COVID-19 around the world: deaths exceed three million, record cases recorded Friday


Published: 2021-04-17 15:53

Last Updated: 2021-05-07 21:10

Source: The Japan Times
Source: The Japan Times


More than three million people in the world have died from COVID-19 since the emergence of the coronavirus in late 2019, according to a census prepared by Agence France-Presse on Saturday, as the race for vaccination continues.

Coronavirus has caused the death of 3,000,955 people, meaning it is the third-most deadly viral outbreak in the 20th and 21st century, behind only the Spanish fly and HIV. 

After a slight slowdown in March, the number of daily deaths has recently increased again, with more than 12,000 deaths per day last week, close to the rate of 14,500 daily deaths recorded at the end of January, at the height of the pandemic.

More than 139 million infections have been recorded since the start of the pandemic, including about 730,000 a day now, a number that has also continued to rise since late February.

On Friday, more than 829,000 new infections were recorded in the world within 24 hours, a record number.

In Brazil, one of the worst affected countries, nearly 3,000 deaths are reported every day. This number has increased considerably since mid-February.

The death toll is also rising rapidly in India, which is facing a violent third wave. The country of 1.3 billion people is recording more than 1,000 daily deaths, nine times more than it did at the beginning of March.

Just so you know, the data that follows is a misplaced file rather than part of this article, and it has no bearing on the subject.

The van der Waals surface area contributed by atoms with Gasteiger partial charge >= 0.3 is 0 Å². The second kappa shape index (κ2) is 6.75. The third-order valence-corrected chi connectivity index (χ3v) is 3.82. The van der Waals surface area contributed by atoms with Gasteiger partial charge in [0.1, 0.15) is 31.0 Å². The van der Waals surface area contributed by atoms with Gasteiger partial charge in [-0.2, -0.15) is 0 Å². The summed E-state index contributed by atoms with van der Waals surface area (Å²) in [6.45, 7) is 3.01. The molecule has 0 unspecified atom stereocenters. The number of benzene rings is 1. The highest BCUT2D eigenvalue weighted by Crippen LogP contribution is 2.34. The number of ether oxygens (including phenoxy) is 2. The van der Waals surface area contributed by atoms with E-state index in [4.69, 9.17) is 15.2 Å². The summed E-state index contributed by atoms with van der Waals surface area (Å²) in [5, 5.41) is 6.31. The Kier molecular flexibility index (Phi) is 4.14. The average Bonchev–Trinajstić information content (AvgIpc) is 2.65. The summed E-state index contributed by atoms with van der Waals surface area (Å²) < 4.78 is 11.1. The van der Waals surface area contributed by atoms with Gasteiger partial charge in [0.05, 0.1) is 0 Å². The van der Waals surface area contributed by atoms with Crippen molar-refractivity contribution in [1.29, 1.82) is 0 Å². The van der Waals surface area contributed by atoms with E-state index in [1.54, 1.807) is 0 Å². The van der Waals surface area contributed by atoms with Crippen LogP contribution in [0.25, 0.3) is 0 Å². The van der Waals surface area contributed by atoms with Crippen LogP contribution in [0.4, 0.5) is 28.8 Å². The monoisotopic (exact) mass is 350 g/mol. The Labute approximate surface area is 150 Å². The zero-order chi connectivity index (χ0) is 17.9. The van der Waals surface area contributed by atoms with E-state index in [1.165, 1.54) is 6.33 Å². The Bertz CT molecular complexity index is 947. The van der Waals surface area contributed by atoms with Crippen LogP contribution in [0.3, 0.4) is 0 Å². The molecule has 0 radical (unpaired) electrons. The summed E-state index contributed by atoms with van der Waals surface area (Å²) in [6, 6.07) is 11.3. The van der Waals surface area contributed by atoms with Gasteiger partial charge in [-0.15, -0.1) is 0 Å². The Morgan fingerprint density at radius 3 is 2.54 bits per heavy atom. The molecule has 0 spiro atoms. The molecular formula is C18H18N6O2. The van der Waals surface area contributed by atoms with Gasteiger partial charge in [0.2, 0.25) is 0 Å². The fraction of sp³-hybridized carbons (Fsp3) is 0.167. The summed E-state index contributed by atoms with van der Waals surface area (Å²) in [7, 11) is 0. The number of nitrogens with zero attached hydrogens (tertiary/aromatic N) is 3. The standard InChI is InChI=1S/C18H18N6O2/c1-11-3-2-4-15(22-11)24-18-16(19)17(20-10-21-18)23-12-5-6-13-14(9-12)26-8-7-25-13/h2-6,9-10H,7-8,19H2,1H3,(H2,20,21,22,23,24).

India, which is making efforts to vaccinate its population, faces several obstacles in doing so, including declining vaccine stocks according to local media, and has given out only 117 million doses so far. 

Vaccination campaigns, which are currently the main weapon to combat the spread of the pandemic, are suffering from setbacks due to the Johnson & Johnson and AstraZeneca vaccines, which have been halted in several countries due to blood clot concerns. 

Vaccine campaigns are also facing setbacks due to mutant versions of COVID-19. 

Chile, one of the most accomplished countries in the world in terms of vaccination, published a study showing that the Chinese Coronavac vaccine proved to be 67 percent effective in preventing symptoms of Covid-19 and 80 percent in avoiding the risk of death.

In Thailand, where the pandemic is spreading strongly, new restrictions will be imposed from Sunday, especially preventing the sale of alcoholic drinks in restaurants and bars in Bangkok, the epicenter of the third wave of the pandemic.

Authorities also imposed restrictions on movement between regions before the celebrations of the Thai New Year, Songkran, this week, a period that usually witnesses heavy movements due to the holidays.

During the last ten days, the total number of cases increased from 29,900 to more than 40,500, in Thailand.

- Quarantine extension in Spain -

In Europe, there is a hesitation between imposing additional restrictions to curb the spread of the epidemic by limiting human contact, and easing restrictions to support the economy and calm waves of discontent among the population.

On Saturday, Spain extended quarantine restrictions from travelers from 12 countries, namely Brazil, Peru, Colombia and nine African countries, due to fears related to the mutated versions of the virus.

In other countries, restrictions are easing.

Denmark will speed up the reopening from April 21, and audiences will be allowed in sports stadiums and customers in restaurants.

Italy is supposed to begin reopening restaurants and schools from Monday April 26.

In France, the government spokesman confirmed that "starting around mid-May, we will be able to start reopening," noting that this means "some outdoor courtyards and some cultural centers."

The government is taking cautious steps, in the face of a pandemic that has caused the death of 100,000 people in the country.

In Brazil, the state government of São Paulo announced Friday it will reopen stores and allow religious rites to be held from Sunday, although the daily death toll from COVID-19 remains high across the country.